- Second, these effects are permanent because attitudes of recession-stricken individuals remain significantly altered many years after the severe recession ends.
- Third, we control for individuals’ endowments such as income, level of education, and ownership of a house that could also have an impact on beliefs. We thus measure the direct effect of a recession on beliefs; this effect could be even bigger if we added also the indirect effect through the personal endowments, which are also affected by a recession.
- Fourth, our estimation represents a lower bound of the effect of a recession on beliefs because our identification strategy relies only on regional shocks implicitly ignoring the effects of nationwide recessions.
Focusing on the financial market and using nationwide shocks, Ulrike Malmendier and Stefan Nagel (2009) shows that that birth cohorts that have experienced high stock market returns throughout their life report lower risk aversion, are more likely to be stock market participants, and, if they participate, invest a higher fraction of liquid wealth in stocks. In addition, cohorts that have experienced high inflation are less likely to hold bonds. Interestingly, stock market returns and inflation early in life affect risk-taking several decades later. These findings explain why different generations have different investment patterns.
Why do beliefs on the importance of luck, the role of the state, and redistribution matter for the economy? Today’s experiences and beliefs shape tomorrow’s political climate, and, ultimately, determine policies. Thomas Piketty (1995) has shown that people who believe that luck plays a big role are more comfortable with higher taxes. Similarly, Alesina and Angeletos (2005) and Benabou and Tirole (2006) show that the interaction between a belief in fairness or “in a just world” respectively are able to generate an “American” equilibrium with laissez-faire policies and just-world beliefs and a “European” equilibrium with social welfare and a more pessimistic view about how just the world is.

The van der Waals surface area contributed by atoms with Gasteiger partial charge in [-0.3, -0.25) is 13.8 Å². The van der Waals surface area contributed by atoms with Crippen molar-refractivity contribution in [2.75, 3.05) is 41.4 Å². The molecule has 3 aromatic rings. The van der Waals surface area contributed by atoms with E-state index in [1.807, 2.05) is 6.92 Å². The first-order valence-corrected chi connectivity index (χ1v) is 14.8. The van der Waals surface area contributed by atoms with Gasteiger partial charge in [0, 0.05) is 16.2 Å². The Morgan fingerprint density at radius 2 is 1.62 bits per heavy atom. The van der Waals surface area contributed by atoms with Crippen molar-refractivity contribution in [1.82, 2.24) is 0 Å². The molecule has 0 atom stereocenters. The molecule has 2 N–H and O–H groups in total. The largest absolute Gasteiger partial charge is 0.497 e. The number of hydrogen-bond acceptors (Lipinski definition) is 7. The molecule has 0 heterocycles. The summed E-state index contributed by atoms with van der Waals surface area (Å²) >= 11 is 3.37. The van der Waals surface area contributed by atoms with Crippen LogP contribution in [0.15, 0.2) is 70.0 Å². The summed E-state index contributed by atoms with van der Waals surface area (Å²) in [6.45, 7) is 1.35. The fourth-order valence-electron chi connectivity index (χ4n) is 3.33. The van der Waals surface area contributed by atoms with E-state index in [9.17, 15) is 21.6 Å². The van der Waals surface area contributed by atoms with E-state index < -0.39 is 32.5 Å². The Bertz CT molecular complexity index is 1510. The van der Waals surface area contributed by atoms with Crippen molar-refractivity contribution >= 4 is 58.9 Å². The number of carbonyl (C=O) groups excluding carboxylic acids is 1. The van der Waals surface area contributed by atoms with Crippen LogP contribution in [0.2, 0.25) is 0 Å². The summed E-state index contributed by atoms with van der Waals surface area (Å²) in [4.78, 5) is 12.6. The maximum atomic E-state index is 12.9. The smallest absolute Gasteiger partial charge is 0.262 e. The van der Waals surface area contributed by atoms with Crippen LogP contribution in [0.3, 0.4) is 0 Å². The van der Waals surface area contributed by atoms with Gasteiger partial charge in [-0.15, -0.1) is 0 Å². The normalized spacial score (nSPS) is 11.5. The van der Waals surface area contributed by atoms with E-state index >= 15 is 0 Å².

A new Big Government generation?
So, it is possible that the experience of the current severe recession is forming a generation that will be more risk -verse, invest less in the stock market, want more state intervention, believe more in redistribution, and accept higher taxes?
Large political realignments in the US have often coincided with traumatic economic events, which were supposed (but without firm evidence so far) to change attitudes and, ultimately, the political climate. Each crisis is a point of choice with important implications for the future.3 A consistent body of research is now showing how economic conditions affect beliefs and attitudes. However, it seems that politicians around the world are welcoming the new zeitgeist even without waiting for economists’ results.
1 For instance, Strauss and Howe (1991) argue that a cycle of various generations explains major events in US history. According to these authors, US history is explained by the succession of four types of generations: idealist, reactive, civic, and adaptive. The succession of these four types is independent of economic events.
2 There are nine macro regions in the US.
3 Interestingly, the word crisis comes from Ancient Greek κρίσις (krisis) which means “decision, choice, election, judgment, dispute.”
Alesina, Alberto, and George-Marios Angeletos, (2005), “Fairness and Redistribution: US vs. Europe,” American Economic Review, Vol. 95 (September), pp. 913–35.
Benabou, Roland, and Jean Tirole, (2006), “Belief in a Just World and Redistributive Politics,”Quarterly Journal of Economics, Vol. 121 (May), No. 2, pp. 699–746.
Blanchard, Olivier (2009). “Sustaining a Global Recovery”, Finance & Development, September.
Giuliano, Paola, and Antonio Spilimbergo, (2009), “Growing Up in a Recession: Beliefs and the Macroeconomy,” CEPR Discussion Paper 7399.
Malmandier, Ulrike, and Stefan Nagel, (2009), “Depression Babies: Do Macroeconomic Experiences Affect Risk-Taking?” mimeo.
Piketty, Thomas, (1995), “Social Mobility and Redistributive Policies,” Quarterly Journal of Economics, Vol. 110, No. 3, pp. 551–84.
Strauss, William, and Neil Howe, (1991), Generations: The History of America's Future, 1584-2069. Harper Perennial.